Invermere’s Wild Mountain Chocolate is raising the bar, but will consumers bite?

The bean-to-bar chocolate maker is betting on high-quality ingredients.

Helen and Glen Davies of Wild Mountain Chocolate

Credit: Wild Mountain Chocolate/ Wild Mountain Chocolate founders Helen and Glen Davies

The bean-to-bar chocolate maker is betting on high-quality ingredients

When Helen and Glen Davies moved from Vancouver to Invermere some seven years ago, they weren’t sure exactly what the plan was. They did know they wanted to start a company of some kind. After a couple of different ventures, they happened upon a documentary called Semisweet: Life in Chocolate. “We say chocolate found us, that’s really what happened,” says Glen Davies with a chuckle. With Helen’s background in accounting for food production companies and Glen’s previous work in automation—“I’m very technical and so is chocolate, so we get along well”—it was a natural fit.

The couple made a few batches in their garage by importing and roasting beans from Madagascar. “Everyone we gave it to was like, Holy cow, do you think you can repeat this on a larger scale?” Davies remembers.

The pair incorporated under Wild Mountain Chocolate, eventually becoming Canada’s first organic bean-to-bar chocolate maker. Davies estimates there are about 15 or so bean-to-bar chocolate makers in the country right now. “That’s how you create the flavour within the chocolate,” he argues. “The complexities of cocoa are far beyond grapes. There are different fermentation techniques; there’s a world out there that’s yet to be explored. That’s where we’re going, to do what beer has done, what coffee has done. There’s a long way to go.”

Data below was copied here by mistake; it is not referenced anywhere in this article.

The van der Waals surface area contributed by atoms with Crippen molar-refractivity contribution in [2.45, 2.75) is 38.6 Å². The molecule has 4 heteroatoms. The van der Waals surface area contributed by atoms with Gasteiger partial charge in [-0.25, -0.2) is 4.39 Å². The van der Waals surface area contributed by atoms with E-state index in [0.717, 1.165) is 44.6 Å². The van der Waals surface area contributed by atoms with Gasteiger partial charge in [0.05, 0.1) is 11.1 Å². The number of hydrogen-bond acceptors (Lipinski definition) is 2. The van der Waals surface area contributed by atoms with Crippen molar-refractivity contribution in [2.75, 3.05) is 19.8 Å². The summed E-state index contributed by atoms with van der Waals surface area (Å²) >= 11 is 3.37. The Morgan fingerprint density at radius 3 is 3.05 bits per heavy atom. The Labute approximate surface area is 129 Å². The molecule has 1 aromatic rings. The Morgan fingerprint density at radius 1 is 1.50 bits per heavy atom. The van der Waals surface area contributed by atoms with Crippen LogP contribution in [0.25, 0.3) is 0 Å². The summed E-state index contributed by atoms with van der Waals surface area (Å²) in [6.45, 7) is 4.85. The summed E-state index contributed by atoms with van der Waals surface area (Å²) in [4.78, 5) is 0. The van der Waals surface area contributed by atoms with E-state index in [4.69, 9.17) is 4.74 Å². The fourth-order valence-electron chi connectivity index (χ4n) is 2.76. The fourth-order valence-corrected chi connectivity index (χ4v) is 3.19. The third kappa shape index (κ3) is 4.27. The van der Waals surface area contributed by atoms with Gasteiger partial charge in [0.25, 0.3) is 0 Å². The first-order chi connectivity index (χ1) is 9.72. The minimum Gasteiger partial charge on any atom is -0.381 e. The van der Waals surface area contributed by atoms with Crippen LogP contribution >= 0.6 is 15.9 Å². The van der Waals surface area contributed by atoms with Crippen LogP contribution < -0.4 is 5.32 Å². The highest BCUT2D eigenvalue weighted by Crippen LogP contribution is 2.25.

Tracy Connery photography of Wild Mountain ChocolateTracy Connery

The big question, of course, is whether the average customer is going to pay a premium for top-end, organic chocolate. Davies estimates that Wild Mountain pays double or triple the fair trade value for its beans, which it sources from Ecuador, Madagascar and Peru. As such, a bar of the company’s chocolate is around 40 to 50 percent more expensive than other premium bars on shelves in Canada—never mind the difference between it and the mass-produced stuff from the Nestlés and Hersheys of the world.

“But if you look at the grocery shelf, pretty much every store I do a demo in, every other bar on the shelf isn’t even packaged in Canada, let alone made in it,” says Davies. “And I’m talking brands that you might consider to be gourmet. You just have to read the back of the package.”

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Currently, Wild Mountain can be found in around 100 stores in B.C. and Alberta (the company also sells its product online). As Davies looks to expand across the country—he promises the push east is coming soon—he’s confident that Wild Mountain will be able to succeed in the margins.

“We knew that if we wanted to make this work, we needed to get to a certain point where our volumes outweighed our costs,” Davies says. “That’s where we’re getting to now—volume is going up, costs are going down. Not that we’ll pay less for our beans, we never will.”